Katie Bernard
KU Statehouse Wire Service
New, and possibly controversial, license plates could be available in Kansas after the Senate endorsed a bill March 26 that creates specialty license plates supporting Special Olympics, the City of Wichita, veterans of recent wars and one that reads “Choose Life.”
House Bill 2599 says that revenue from the City of Wichita and Special Olympics plates will benefit the organizations which named them. The veterans and choose life plates, on the other hand, are not sponsored by any organization. Revenue from those plates will be deposited into the Kansas Highway Fund.
Sen. David Haley, a Democrat from Kansas City, said he was concerned the “Choose Life” plate was inappropriate for the state government to establish as it appears to be an anti-abortion statement.
“I’m only concerned about opening the door in this particular case to one (license plate) in particular, that was the choose life option, I believe, madam chair, that is state-sanctioned political speech,” Haley said.
Senator Peterson (R-Wichita), however, said these plates have been used by other states and do not necessarily implicate abortion issues but could also be considered general endorsement of protecting life as a whole.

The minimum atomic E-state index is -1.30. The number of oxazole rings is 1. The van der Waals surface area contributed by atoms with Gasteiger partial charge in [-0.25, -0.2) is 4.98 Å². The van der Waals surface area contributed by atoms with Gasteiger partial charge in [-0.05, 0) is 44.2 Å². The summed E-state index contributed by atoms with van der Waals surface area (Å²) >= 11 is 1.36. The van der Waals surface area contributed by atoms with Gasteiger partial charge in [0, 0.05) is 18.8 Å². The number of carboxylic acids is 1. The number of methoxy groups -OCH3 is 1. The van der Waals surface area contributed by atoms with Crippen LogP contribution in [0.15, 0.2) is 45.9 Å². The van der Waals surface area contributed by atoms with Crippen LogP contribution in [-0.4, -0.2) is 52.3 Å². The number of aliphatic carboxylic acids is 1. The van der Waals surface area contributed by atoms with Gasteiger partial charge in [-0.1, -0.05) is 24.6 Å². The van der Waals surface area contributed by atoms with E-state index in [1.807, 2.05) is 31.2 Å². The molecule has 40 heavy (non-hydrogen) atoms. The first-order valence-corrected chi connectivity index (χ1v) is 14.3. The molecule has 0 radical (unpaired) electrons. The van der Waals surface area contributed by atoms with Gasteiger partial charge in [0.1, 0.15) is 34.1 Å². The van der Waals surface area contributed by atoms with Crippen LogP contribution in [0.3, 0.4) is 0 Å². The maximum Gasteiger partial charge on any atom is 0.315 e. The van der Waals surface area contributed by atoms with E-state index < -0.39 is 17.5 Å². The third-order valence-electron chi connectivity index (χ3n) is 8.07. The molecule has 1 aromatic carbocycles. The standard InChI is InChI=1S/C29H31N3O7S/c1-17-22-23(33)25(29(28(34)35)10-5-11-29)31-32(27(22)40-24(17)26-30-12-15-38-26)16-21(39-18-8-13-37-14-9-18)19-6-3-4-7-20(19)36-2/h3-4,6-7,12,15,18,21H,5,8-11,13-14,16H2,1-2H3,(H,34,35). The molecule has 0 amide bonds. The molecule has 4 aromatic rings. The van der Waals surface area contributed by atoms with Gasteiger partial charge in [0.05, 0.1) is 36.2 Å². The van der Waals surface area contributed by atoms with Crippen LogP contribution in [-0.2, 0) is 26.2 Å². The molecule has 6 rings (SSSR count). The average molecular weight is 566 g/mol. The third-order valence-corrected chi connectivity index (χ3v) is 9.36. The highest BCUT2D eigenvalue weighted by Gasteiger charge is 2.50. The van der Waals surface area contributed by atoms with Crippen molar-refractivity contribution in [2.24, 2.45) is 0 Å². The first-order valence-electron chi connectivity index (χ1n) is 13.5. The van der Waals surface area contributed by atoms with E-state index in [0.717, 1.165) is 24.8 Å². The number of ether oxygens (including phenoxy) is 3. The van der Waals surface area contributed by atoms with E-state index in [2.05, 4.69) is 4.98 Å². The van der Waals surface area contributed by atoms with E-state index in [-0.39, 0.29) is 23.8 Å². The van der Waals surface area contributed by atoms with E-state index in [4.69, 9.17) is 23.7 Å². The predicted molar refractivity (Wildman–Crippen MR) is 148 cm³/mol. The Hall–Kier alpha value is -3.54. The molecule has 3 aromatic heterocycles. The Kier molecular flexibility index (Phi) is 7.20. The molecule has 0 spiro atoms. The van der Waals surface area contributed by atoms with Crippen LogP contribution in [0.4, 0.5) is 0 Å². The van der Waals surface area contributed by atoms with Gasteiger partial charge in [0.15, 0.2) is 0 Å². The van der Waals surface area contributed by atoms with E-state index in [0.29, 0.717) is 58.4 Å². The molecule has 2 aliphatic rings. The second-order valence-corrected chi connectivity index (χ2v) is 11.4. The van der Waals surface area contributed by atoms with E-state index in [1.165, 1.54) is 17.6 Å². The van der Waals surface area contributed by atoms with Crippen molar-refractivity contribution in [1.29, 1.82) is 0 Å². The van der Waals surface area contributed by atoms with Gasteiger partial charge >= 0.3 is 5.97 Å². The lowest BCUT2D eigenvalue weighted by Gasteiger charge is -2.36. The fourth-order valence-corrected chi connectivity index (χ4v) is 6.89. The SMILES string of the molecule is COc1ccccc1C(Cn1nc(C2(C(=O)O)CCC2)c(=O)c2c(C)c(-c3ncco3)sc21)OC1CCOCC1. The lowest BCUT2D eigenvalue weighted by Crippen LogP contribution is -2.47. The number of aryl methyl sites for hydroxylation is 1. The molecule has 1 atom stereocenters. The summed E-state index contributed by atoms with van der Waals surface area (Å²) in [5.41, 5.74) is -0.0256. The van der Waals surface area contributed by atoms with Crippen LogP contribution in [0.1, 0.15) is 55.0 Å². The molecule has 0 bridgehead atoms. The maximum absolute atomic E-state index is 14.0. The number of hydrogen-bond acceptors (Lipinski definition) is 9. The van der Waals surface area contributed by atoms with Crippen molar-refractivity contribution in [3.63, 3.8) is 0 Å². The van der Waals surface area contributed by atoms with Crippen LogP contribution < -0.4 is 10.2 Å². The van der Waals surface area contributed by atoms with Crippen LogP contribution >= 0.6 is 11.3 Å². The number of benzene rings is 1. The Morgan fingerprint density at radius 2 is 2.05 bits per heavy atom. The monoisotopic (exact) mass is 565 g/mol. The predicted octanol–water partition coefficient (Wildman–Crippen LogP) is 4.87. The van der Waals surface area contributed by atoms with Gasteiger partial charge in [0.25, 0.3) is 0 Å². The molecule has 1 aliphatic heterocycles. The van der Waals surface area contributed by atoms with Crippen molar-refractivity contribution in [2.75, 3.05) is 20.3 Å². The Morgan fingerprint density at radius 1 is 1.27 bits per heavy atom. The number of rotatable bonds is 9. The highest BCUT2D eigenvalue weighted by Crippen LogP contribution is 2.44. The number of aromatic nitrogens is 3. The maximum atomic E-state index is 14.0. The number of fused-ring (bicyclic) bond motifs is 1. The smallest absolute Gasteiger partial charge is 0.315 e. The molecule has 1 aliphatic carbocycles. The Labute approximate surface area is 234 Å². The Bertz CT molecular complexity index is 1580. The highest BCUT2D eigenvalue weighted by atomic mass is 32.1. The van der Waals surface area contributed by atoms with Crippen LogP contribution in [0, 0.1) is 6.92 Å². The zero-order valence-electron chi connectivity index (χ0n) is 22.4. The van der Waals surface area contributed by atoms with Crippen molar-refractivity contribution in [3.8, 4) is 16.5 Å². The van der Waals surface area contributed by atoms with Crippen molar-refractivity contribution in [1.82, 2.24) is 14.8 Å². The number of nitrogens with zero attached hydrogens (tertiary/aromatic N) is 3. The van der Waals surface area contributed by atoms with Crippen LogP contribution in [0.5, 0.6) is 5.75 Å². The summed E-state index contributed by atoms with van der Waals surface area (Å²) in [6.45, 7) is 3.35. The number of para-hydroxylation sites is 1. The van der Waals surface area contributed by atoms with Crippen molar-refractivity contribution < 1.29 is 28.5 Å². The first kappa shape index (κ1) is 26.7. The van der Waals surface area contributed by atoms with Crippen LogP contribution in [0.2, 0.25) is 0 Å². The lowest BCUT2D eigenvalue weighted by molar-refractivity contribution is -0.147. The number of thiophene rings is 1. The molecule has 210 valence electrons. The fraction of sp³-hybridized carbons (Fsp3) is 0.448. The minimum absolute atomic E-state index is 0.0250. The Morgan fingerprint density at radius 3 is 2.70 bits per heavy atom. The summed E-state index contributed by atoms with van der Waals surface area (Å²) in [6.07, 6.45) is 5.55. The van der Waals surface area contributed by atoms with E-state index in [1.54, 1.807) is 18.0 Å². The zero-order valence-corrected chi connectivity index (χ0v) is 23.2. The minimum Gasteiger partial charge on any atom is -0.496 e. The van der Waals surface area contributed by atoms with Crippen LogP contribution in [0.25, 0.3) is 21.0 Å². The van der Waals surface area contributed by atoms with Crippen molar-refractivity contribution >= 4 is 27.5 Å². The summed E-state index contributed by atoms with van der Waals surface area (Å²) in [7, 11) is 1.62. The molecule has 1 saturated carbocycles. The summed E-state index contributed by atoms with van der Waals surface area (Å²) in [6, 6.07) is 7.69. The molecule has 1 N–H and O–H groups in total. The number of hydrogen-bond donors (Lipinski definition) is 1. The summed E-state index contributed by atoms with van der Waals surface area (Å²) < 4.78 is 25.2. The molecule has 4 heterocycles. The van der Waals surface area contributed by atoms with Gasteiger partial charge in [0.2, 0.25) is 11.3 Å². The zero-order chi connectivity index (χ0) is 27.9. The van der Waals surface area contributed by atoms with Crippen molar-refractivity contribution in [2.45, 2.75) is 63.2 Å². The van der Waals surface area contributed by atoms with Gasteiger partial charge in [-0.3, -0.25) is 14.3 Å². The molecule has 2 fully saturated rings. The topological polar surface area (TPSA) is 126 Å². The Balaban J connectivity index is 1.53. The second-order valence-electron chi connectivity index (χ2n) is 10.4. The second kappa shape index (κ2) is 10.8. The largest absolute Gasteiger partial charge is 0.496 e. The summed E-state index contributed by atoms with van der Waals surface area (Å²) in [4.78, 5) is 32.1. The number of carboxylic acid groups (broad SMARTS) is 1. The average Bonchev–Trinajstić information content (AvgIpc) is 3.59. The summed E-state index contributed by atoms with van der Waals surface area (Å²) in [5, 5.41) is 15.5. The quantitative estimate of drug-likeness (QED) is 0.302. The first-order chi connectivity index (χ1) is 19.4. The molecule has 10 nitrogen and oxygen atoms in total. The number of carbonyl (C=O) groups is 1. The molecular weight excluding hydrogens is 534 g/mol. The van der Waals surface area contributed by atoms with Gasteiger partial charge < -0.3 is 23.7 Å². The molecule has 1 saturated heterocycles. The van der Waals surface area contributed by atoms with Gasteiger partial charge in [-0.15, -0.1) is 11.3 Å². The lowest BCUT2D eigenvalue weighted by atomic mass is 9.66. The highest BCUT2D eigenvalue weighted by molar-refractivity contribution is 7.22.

This bill came after a similar bill, which created license plates for veterans of the Korean War, Operation Desert Storm, Operation Iraqi Freedom and Operation Enduring Freedom, failed to move past a Senate committee last year because of high costs. Those same license plates were included in this year’s bill alongside additional plates. However, technology allowing digital printing of the plates propelled the bill through committee this year by substantially lowering the cost, Peterson said.
“Digital printing will save our treasurer tons of money and make development much cheaper,” he said.
The department of revenue estimates that production of the plates would cost the state $4,405 but could generate as much as $19,625 in revenue, depending on sales.
On Monday, the Senate also endorsed House Bill 2511, which extends commercial drivers’ license renewal periods from four years to five years, and House Bill 2606, which establishes an electronic system for license renewal.
The online renewal system would be open only to those between the ages of 21 and 50, it would require users to show proof of a recent visit to the optometrist.
Peterson said the bill had strong support from the optometrist association because of beliefs it would boost yearly eye exams.
Senate is expected to take final action on the bills later this week.
Katie Bernard is a University of Kansas junior studying journalism from Overland Park.